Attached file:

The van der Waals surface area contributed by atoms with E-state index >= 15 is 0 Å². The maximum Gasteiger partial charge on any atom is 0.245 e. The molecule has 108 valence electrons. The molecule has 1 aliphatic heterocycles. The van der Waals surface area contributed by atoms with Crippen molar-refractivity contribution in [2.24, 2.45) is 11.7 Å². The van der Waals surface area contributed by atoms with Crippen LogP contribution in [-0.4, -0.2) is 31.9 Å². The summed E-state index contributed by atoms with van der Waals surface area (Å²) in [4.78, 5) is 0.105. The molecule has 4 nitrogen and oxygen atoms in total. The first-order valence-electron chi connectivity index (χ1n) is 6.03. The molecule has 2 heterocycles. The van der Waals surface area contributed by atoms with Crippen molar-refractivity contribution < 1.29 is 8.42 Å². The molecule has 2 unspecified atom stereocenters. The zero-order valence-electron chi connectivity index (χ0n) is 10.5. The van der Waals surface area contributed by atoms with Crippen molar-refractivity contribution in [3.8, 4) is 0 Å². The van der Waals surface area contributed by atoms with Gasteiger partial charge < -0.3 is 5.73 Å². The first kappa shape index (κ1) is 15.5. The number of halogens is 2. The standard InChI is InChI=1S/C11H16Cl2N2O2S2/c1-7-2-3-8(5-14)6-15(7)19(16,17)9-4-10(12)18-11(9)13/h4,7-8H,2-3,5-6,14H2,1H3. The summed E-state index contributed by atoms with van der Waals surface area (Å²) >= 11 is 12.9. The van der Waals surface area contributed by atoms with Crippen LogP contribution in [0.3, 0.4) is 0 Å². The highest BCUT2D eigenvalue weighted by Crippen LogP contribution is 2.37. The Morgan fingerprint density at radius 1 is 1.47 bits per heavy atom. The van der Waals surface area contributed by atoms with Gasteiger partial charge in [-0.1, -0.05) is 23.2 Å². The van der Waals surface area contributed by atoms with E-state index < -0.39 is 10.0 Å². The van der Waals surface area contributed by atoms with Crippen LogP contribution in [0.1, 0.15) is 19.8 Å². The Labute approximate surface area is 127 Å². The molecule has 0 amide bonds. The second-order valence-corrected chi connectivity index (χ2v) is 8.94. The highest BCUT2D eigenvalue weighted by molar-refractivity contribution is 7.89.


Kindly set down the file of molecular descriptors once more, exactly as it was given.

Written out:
The van der Waals surface area contributed by atoms with E-state index >= 15 is 0 Å². The maximum Gasteiger partial charge on any atom is 0.245 e. The molecule has 108 valence electrons. The molecule has 1 aliphatic heterocycles. The van der Waals surface area contributed by atoms with Crippen molar-refractivity contribution in [2.24, 2.45) is 11.7 Å². The van der Waals surface area contributed by atoms with Crippen LogP contribution in [-0.4, -0.2) is 31.9 Å². The summed E-state index contributed by atoms with van der Waals surface area (Å²) in [4.78, 5) is 0.105. The molecule has 4 nitrogen and oxygen atoms in total. The first-order valence-electron chi connectivity index (χ1n) is 6.03. The molecule has 2 heterocycles. The van der Waals surface area contributed by atoms with Crippen molar-refractivity contribution < 1.29 is 8.42 Å². The molecule has 2 unspecified atom stereocenters. The zero-order valence-electron chi connectivity index (χ0n) is 10.5. The van der Waals surface area contributed by atoms with Crippen molar-refractivity contribution in [3.8, 4) is 0 Å². The van der Waals surface area contributed by atoms with Gasteiger partial charge < -0.3 is 5.73 Å². The first kappa shape index (κ1) is 15.5. The number of halogens is 2. The standard InChI is InChI=1S/C11H16Cl2N2O2S2/c1-7-2-3-8(5-14)6-15(7)19(16,17)9-4-10(12)18-11(9)13/h4,7-8H,2-3,5-6,14H2,1H3. The summed E-state index contributed by atoms with van der Waals surface area (Å²) >= 11 is 12.9. The van der Waals surface area contributed by atoms with Crippen LogP contribution in [0.3, 0.4) is 0 Å². The highest BCUT2D eigenvalue weighted by Crippen LogP contribution is 2.37. The Morgan fingerprint density at radius 1 is 1.47 bits per heavy atom. The van der Waals surface area contributed by atoms with Gasteiger partial charge in [-0.1, -0.05) is 23.2 Å². The van der Waals surface area contributed by atoms with E-state index < -0.39 is 10.0 Å². The van der Waals surface area contributed by atoms with Crippen LogP contribution in [0.1, 0.15) is 19.8 Å². The Labute approximate surface area is 127 Å². The molecule has 0 amide bonds. The second-order valence-corrected chi connectivity index (χ2v) is 8.94. The highest BCUT2D eigenvalue weighted by molar-refractivity contribution is 7.89.